How-To: Grow Asparagus

How-To: Grow Asparagus

Asparagus has been considered a garden delicacy since Roman times. Any home gardener can grow and enjoy this spring vegetable. Asparagus is a perennial. If you plant and manage properly, it will produce for 15 year or more.

How Much to Plant

To produce enough asparagus for fresh table use, plant 10 crowns for each family member. If you are especially fond of asparagus or want a surplus to can or freeze, plant at least 25 plants for each family member. If you use hybrids, reduce the number of plants by half.

Soil Prep

Any well drained soil will produce good asparagus. Use deep fertile sandy or loamy soil. If your soil is clay you should condition it with peat moss, leaf mould or straw so spears will emerge straight.

Using a raised bed is especially helpful with heavy soils. Have a soil test made at least 6 months before planting. Take soil samples at 12 inches in depth. The soil pH should be around 6.0 to 6.7. This is because asparagus grows poorly in acidic soils. Choose a site relatively fee of perennial broadleaf weeds and grass.

If possible, start building up the organic matter (humus) content of the soil at least a year in advance of planting. This can be done by turning under green manure crops, animal manure, straw, peat moss or leaf mould. Till the soil deeply several times during the year to have it in fine tilth at the time of planting. Use commercial fertilizer in addition to manures. Follow soil test suggestions. On average soils that have not been tested, broadcast 3 to 5 lbs of 5-10-10 per 100 sq. ft. of bed.


Crowns (roots) should be planted in rows 4 feet apart with the crowns spaced 12” – 18” inches apart in the row. The distance between rows can be reduced, but this may shorten the life of the bed. Closer in-row spacing will increase yield. Use large, well-rooted, one-year-old, disease free crowns, purchased from a reliable source. To grow your own crowns, drill seed in the spring ½ inch deep and 2 inches apart in rows 2 to 3 feet apart. Germination is hastened by soaking seed in water for 5 to 6 days before planting. Dig and transplant the crowns the following spring. One ounce of seed produces about 700 crowns.

In the Moncton area plant crowns after danger of hard freezes is over, usually around the end of May but before plant growth starts. 

Plant the crowns in a trench 8 inches deep. Make the trench wide enough to accommodate the root system of the crowns when fully spread out. In placing the crowns in the trench be sure to have the buds pointing upward. Cover the crowns with 2 inches of soil. As the plants grow, backfill soil around the plants gradually until the trench is filled and level with the rest of your garden.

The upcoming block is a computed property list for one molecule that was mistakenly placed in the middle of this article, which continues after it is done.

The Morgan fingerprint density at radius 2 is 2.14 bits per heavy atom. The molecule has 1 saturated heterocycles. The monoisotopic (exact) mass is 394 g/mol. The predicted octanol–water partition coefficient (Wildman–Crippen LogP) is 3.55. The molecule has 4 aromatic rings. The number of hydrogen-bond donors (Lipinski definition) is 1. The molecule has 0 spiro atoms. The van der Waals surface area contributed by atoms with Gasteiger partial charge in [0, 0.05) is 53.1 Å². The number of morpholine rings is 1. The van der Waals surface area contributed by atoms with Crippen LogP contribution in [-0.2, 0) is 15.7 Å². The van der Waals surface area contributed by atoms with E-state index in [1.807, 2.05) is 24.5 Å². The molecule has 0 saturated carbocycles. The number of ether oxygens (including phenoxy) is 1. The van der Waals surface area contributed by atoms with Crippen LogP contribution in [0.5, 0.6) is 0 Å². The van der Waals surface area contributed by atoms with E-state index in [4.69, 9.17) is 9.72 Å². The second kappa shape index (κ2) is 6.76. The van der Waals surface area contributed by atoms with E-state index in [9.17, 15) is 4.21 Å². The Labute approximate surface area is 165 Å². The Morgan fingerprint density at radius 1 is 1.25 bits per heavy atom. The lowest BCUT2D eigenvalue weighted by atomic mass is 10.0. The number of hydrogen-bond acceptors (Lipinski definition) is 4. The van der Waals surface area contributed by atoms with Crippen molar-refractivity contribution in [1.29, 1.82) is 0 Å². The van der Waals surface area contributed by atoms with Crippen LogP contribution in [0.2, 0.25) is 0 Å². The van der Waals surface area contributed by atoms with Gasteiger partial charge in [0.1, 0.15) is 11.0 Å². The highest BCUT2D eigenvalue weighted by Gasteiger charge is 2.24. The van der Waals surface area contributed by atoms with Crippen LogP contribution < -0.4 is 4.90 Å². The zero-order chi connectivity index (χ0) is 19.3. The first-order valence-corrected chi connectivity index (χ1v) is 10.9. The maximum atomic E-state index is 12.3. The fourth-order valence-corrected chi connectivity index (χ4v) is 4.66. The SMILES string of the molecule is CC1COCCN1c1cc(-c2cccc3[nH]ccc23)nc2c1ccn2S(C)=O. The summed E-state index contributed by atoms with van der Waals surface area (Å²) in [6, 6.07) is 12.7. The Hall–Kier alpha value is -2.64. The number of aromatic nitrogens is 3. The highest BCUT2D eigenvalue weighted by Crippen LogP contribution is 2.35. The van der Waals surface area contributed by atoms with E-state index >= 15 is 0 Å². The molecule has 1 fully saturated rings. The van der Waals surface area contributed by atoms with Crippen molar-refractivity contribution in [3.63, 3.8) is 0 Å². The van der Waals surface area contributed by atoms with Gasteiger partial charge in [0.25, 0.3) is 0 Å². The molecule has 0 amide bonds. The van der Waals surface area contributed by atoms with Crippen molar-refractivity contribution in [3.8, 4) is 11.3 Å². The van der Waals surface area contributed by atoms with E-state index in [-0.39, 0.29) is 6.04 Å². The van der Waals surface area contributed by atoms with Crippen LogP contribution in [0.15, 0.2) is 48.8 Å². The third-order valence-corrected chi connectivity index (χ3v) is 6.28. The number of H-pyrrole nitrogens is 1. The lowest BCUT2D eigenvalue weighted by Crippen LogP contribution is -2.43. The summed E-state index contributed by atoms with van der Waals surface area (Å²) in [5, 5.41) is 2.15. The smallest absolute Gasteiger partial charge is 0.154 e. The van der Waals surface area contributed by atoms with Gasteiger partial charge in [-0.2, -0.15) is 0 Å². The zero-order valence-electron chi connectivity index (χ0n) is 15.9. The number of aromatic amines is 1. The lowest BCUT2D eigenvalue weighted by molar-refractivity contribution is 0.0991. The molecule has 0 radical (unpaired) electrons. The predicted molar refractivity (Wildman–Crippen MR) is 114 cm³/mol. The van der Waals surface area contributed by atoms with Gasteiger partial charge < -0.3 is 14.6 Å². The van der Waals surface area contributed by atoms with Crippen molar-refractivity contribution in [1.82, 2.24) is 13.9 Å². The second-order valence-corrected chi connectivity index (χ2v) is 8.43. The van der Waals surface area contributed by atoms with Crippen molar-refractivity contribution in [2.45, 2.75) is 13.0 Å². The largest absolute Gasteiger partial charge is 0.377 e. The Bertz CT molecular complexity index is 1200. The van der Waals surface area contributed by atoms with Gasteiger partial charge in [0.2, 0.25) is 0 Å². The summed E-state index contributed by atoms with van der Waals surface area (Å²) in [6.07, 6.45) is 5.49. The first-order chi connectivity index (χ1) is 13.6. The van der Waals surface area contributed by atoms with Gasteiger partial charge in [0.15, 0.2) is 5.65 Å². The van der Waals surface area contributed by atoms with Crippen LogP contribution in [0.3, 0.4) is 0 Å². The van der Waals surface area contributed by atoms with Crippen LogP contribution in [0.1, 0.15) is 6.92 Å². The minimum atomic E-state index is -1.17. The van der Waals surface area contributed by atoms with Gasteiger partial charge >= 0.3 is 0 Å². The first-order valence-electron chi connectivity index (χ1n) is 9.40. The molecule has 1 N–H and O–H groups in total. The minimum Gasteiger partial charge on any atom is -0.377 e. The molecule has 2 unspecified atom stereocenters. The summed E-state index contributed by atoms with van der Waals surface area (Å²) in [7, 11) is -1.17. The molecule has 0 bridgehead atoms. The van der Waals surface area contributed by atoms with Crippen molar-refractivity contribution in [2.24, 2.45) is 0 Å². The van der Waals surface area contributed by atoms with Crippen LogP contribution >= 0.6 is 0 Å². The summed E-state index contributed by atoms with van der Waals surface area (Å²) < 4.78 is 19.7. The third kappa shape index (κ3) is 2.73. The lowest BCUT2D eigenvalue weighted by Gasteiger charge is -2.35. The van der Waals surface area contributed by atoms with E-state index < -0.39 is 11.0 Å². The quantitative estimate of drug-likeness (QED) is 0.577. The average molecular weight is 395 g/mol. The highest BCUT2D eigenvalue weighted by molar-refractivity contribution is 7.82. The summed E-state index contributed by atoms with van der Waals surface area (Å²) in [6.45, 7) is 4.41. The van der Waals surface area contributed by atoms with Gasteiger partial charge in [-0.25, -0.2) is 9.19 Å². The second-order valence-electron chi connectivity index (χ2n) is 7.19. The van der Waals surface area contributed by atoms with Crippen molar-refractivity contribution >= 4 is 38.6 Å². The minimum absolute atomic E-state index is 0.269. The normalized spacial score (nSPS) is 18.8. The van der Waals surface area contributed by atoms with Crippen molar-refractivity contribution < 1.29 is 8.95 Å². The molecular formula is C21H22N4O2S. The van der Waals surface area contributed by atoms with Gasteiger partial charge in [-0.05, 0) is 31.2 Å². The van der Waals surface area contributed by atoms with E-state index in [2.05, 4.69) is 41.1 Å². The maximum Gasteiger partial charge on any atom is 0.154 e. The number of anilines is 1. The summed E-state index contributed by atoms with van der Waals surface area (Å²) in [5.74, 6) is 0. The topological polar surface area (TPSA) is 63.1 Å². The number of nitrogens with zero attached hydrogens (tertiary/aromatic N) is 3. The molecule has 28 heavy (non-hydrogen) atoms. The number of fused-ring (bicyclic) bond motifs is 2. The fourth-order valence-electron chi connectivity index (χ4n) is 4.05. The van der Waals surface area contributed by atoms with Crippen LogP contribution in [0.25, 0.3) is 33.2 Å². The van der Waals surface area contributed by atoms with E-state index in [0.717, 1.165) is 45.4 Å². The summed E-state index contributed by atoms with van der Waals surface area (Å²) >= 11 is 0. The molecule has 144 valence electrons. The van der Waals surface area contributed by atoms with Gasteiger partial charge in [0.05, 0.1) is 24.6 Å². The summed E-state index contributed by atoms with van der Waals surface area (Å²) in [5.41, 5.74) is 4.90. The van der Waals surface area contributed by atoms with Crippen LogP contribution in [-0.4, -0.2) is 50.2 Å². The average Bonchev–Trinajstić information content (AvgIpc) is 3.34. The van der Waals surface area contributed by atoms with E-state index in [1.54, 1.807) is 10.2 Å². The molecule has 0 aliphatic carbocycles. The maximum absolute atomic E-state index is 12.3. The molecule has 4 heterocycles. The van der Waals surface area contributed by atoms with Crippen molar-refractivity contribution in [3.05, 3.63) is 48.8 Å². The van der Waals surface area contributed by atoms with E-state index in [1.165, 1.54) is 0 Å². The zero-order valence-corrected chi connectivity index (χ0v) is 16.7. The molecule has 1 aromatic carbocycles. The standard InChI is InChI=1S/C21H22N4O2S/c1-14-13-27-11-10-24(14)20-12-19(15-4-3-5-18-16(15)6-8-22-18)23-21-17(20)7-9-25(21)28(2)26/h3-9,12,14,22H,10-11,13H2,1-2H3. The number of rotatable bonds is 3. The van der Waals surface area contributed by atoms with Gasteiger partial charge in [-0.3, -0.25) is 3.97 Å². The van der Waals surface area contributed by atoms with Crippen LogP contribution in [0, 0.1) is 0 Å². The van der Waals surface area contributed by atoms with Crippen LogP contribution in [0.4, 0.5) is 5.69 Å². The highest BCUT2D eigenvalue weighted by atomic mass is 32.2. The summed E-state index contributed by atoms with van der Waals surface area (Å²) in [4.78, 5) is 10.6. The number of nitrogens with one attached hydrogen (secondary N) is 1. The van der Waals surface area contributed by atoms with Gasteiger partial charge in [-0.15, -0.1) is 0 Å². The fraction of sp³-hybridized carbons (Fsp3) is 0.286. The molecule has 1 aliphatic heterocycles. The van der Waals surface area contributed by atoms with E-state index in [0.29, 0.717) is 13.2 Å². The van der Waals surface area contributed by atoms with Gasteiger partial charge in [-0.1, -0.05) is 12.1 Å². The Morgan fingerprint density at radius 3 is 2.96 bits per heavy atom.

Annual Maintenance  

Cultivate when necessary to control grass and weeds to insure a good crop of large spears. During the harvest period, asparagus can withstand shallow cultivation.  

Each spring just before the spears start to grow, broadcast a complete fertilizer such as 5-10-10 on the bed at the rate of 2 to 5 lbs per 100 sq. ft. This should be done about May 1 for our area in Moncton. Give the bed a second application of fertilizer at the end of the cutting season. 

Allow the plants to grow until they have turned brown. Then cut down the fern and destroy it. If cut down before frost the next year’s crop of spears is reduced. 


Do not harvest asparagus the first growing season after planting crowns. It can be harvested (cut) for short time (not to exceed two weeks) the second year. Weak plants and small spears result from harvesting too much, too early. After the second-year planting crowns, harvest asparagus from 6 to 8 weeks each year. Weak plants should be harvested for less time.  

Exercise care in cutting the spears to prevent damage to those spears that have not yet emerged. Cut or snap the spears at ground level. This practice eliminates the possibility of damaging other spears.  

Preparation for Consumption

Asparagus loses edible qualities rapidly after harvest. Fiber develops rapidly after harvest. To maintain asparagus quality, wash and cool asparagus soon after harvest. If the asparagus wilts, it can be made turgid by soaking in cool water. 

How to Establish Asparagus from Seed

1st Spring Plant seed for crowns
2nd Spring Dig crowns and plant in permanent site
3rd Spring Harvest lightly (2 to 3 weeks)
4th-15th Spring Harvest 6 to 8 weeks each Spring
Asparagus Schedule (from seed)

How to Establish Asparagus from Crowns

1st Spring Dig crowns and plant in permanent site
2nd Spring Harvest lightly (2 to 3 weeks)
3rd-15th Spring Harvest 6 to 8 weeks each Spring
Asparagus Schedule (from crown)

Troubleshooting Asparagus Problems

Symptoms Possible Causes Controls
Tops turn yellow or brown and die back Rust (fungal disease) Cut tops close to ground in fall
Reddish-brown, orange or black pustules on stems of leaves Rust (fungal disease) Destroy infected plants and move planting area to new location
Shoots wilt and turn yellow then brown Fusarium Wilt (fungal disease) Rotate and remove old plant debris. Plant in well drained area and use fungicides
Root rot fungal disease
Small spears immature plants Asparagus produces small spears for the first 2-3 years after planting
Poor fertility and/or drainage overharvested plants Do not harvest late into the season. Plants cannot store enough food for following season.
Crooked spears mechanical injury due to mishandling or windblown Windbreaks, be more careful weeding/harvesting 
Brown and soft spears frost Protect spears with mulch on nights when cold temperatures are expected
Leaves chewed slugs (emerge at night. May see slime on leaves, but no other evidence of insects.) Control insects with registered insecticide

Use commercial slug bait
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